Not only are there Java applets for games and puzzles, but also for many other applications, such as site navigation, education, network utilities, and various effects with text and sound. Adding Java applets to a web page is really very simple!
Moiré pattern. You can start and restart the applet by shift-clicking on the pattern. You can also click-and-drag to control the motion of the pattern yourself.
Adding applets enabled with Java technology to your site is much like adding images. The page on which you wish to present the applet needs to reference the location of the applet code. Applet code filenames end with .class . You must include the following HTML code in a web page to load an applet named Moire1:
<applet code="Moire1.class" height="200" width="200"> <param name="bgColor" value="white" > <param name="lineColor" value="0 180 0" > </applet>
Referencing the above syntax, the Moire1.class must be located in the same directory as the HTML file which is calling it. The applet tag specifies where the Java code is, and how much screen to allocate for it. The code attribute gives the name of the file. If it's not in the same directory as the HTML file you're embedding it in, then you'll need to use the codebase attribute to specify the URL of the directory it's in. The content of the applet tag (i.e. stuff between the opening and closing tags) is a set of parameters, if any, and also optionally, any alternative HTML in case the user's browser doesn't support Java (e.g. a screenshot of what the applet looks like).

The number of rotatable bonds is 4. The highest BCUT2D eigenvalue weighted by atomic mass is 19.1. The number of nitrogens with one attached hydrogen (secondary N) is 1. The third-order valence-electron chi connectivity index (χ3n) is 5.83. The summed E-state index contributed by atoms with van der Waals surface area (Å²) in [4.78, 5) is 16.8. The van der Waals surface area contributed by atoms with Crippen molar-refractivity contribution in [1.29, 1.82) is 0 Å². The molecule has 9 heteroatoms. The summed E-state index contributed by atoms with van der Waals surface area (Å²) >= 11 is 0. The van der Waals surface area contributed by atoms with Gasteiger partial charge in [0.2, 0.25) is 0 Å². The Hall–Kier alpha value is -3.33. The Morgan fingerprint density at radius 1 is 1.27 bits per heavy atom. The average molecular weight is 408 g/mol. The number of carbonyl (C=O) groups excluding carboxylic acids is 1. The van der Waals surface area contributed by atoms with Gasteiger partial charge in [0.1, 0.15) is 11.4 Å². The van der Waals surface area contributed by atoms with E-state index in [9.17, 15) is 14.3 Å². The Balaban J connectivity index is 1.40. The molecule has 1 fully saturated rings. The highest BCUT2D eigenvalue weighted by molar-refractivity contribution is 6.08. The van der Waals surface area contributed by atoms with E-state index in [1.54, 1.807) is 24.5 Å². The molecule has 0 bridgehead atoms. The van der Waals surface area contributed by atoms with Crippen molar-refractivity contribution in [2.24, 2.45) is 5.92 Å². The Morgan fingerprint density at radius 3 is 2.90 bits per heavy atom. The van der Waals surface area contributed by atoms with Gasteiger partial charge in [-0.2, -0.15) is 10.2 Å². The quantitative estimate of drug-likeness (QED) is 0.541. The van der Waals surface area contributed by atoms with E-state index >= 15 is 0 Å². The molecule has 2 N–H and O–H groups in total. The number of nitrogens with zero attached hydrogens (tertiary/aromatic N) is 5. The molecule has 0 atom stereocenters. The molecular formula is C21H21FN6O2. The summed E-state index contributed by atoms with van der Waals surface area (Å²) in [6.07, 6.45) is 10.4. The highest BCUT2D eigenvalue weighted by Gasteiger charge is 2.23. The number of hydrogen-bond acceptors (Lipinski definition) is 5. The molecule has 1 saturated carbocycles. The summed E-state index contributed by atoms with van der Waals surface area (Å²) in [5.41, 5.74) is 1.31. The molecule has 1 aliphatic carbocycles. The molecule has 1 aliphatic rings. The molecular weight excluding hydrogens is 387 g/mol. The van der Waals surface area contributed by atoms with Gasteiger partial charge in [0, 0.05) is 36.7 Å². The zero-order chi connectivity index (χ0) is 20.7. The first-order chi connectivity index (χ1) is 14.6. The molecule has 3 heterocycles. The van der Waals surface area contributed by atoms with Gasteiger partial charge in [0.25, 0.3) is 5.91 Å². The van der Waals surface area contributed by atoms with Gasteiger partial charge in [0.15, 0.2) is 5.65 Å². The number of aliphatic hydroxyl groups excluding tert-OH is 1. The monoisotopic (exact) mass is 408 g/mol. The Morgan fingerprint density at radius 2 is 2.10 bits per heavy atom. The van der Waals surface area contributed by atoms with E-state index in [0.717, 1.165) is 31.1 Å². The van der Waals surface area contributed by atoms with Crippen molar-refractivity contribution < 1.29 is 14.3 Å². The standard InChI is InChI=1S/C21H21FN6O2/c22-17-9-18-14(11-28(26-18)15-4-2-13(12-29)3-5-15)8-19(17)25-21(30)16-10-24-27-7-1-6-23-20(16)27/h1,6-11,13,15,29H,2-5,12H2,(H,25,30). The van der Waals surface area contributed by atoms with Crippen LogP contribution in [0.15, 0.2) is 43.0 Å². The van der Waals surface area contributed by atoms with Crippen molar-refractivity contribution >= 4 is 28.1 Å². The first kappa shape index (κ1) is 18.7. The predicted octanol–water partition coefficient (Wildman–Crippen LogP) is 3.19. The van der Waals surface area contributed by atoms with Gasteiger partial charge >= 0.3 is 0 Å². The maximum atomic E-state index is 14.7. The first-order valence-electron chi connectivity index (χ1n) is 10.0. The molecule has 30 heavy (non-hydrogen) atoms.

You may also load .class files that are in different directories than the HTML file. To do this you need to add the CODEBASE attribute to the APPLET tag. The example below would load the applet named xxx.class from the subdirectory applets:
<applet code="xxx.class" codebase="applets" width="100" height="100"> </applet>
Some applets offer the webmaster the freedom to change certain parameters which affect the behavior of the applet. An example of an applet which takes parameters:
<applet code="xxx.class" width="100" height="100"> <param name="backGroundColor" value="FFFF00"> </applet>